26 October 2022 – Today I learned:
That swarming bees can electrify the air by as much as 1000 volts per meter, or more than a thunderstorm. That’s from an article at LiveScience, reporting on a study published this week at iScience, in which scientists measured “the electrical fields around honeybee (apis mellifera) hives for three minutes as the bees surged into the air.
The bees pick up the positive charge while out of the hive foraging, “either from the friction of air molecules against their rapidly beating wings (honeybees can flap their wings more than 230 times a second) or from landing onto electrically charged surfaces. … Electrostatic effects … enable bees to draw pollen to them.”
Not only bees but other insects make use of electrostatic charges, including spiders who “spin negatively charged webs that attract and ensnare the positively charged bodies of their prey.” Diabolical!
The report’s main author, a biologist at the University of Bristol, noted that
“We only recently discovered … there are many unsuspected links that can exist over different spatial scales, ranging from microbes in the soil and plant-pollinator interactions to insect swarms and the global electric circuit. … electric charge can seem like it lives solely in physics, but it is important to know how aware the whole natural world is of electricity in the atmosphere.”
SIDEBAR: I’ve been reading about the effects of ionic charges in soil microbes (and among pollinators and plants) for over a decade now. My permaculture group read in 2014, in Peter Bane’s The Permaculture Handbook about the oxygen-ethylene cycle (which I’d read about previously but can’t recall where), which in detail was over my head (ha ha – or under my feet) but in general, it describes how gasses (ethylene and ammonium nitrogen) produced when anaerobic bacteria feed causes nitrogen to dissolve and flow away, and when it does, iron, which is common and abundant in all soils, changes from ferric iron (red or rusty) to ferrous iron (black) by releasing an atom of oxygen into the now reduced atmosphere of the soil.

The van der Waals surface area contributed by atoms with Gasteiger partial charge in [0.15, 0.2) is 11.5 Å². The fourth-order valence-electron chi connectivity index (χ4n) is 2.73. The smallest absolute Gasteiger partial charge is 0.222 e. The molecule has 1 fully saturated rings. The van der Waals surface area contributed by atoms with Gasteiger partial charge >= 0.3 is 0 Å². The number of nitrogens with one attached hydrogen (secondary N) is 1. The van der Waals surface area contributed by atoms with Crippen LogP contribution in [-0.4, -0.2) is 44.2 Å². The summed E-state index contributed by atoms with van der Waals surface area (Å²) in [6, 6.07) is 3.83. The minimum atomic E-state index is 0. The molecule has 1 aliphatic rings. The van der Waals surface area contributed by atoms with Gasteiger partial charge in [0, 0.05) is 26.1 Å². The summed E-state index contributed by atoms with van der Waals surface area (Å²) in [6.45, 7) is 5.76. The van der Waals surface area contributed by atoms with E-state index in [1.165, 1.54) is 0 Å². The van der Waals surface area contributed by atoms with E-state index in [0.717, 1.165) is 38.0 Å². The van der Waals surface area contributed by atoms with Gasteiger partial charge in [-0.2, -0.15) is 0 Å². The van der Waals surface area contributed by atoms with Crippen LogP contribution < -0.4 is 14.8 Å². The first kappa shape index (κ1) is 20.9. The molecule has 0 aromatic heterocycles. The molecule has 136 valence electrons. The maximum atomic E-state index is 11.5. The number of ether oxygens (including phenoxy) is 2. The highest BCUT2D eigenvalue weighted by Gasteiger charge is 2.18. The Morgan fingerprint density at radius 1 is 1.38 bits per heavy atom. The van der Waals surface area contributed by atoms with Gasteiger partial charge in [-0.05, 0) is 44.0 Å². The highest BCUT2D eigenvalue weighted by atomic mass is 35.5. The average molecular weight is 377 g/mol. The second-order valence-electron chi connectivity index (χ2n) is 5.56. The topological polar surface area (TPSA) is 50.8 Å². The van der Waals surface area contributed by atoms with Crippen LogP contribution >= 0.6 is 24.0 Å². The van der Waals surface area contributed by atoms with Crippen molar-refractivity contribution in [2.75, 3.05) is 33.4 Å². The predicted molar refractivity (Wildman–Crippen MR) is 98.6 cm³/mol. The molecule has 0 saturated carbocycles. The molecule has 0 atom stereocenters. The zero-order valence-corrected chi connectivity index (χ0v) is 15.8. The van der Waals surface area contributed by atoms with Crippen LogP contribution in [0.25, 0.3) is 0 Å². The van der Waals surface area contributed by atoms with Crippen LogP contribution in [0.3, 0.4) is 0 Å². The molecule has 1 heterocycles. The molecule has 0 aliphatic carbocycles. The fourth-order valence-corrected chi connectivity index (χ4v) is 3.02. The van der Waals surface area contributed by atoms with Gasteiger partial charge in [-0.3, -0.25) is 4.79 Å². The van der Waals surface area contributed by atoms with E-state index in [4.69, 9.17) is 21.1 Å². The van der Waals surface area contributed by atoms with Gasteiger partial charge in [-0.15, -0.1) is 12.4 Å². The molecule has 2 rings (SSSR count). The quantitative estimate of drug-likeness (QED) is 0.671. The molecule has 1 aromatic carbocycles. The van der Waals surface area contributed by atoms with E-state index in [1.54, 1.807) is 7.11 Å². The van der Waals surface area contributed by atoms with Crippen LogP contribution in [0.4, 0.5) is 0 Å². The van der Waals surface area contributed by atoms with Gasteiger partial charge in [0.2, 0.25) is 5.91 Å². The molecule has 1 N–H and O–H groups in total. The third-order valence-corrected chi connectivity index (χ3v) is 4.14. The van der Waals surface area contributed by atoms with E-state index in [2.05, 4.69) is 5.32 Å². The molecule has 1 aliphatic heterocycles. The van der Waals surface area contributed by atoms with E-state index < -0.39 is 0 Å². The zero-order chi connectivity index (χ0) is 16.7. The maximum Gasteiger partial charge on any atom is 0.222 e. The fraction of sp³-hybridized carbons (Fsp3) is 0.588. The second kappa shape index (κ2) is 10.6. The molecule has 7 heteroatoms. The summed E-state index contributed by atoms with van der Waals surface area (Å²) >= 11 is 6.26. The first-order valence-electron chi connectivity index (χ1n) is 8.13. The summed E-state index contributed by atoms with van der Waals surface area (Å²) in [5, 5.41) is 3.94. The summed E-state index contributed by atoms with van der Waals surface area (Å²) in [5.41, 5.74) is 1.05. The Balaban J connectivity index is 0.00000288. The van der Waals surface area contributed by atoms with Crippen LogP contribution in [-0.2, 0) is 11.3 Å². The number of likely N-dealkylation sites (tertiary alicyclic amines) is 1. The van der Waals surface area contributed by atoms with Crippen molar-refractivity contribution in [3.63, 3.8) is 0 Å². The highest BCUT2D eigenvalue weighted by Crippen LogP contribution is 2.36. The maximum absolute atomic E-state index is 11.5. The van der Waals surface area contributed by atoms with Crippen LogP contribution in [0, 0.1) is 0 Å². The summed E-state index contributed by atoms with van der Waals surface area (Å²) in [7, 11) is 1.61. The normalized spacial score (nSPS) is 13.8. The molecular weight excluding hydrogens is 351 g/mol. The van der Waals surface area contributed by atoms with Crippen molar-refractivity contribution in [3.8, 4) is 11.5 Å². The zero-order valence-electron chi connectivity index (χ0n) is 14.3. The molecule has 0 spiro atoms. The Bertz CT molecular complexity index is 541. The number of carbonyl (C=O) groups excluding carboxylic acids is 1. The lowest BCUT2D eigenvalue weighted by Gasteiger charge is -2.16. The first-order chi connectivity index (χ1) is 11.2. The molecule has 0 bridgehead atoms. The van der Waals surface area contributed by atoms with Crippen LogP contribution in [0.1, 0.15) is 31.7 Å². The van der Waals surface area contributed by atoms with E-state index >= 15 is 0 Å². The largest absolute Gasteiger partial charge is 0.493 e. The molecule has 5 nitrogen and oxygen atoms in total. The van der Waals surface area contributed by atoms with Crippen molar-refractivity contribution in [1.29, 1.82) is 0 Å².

And this, Bane says,
“has tremendous implications for soil fertility and agriculture because it initiates the assimilating phase of soil nutrient transfer to plants. Ferrous iron reacts with a precursor found in leaf litter to convert it into ethylene gas, helping to further inactivate aerobic bacteria. Iron in its ferrous form also sheds its bonds to phosphate, sulfate and ions of trace minerals, dumping them unceremoniously into solution. And this new and rather promiscuous ferrous iron then forms bonds with particles of clay and organic matter. As it does so, ions of magnesium, calcium, potassium and ammonium which had been occupying those sites are displaced, also into solution. The highest concentration of this activity is in the rhizosphere or tiny envelope of water surrounding the root hairs of plants. Thus, as soil microsite conditions change from aerobic to anaerobic, all the plant nutrients — nitrogen, phosphorus, potassium, sulfur, calcium, magnesium and trace minerals, which had until then been held tightly to soil particles — enter into solution and can in that form be taken up by plant roots. This does not occur when the soil is constantly aerobic, nor does it occur when nitrate nitrogen — the form typically applied as chemical fertilizer — is present in large quantities.”
All this soil talk reminds me of reading David Haskell’s The Forest Unseen earlier this year, and his comments about how so much of life exists under the soil: “The seeming dominance of the aboveground world is … an illusion. At least half of the world’s activity is belowground.” And that we can study only 1% of this dark jungle in a lab because “the interdependencies among the other 99% are so tight, and our ignorance about how to mimic or replicate these bonds is so deep, that the microbes die if isolated from the whole.”
BACK TO THE BEES:
Whether these localised bee-induced electrical storms can themselves cause weather events seems unlikely, say the scientists, but “electric fields in the atmosphere can ionize particles of dust and pollutants, changing their movement in unpredictable ways. As dust can scatter sunlight, knowing how it moves and where it settles is important to understanding a region’s climate.”
The more you know, the more you know that you really don’t know much.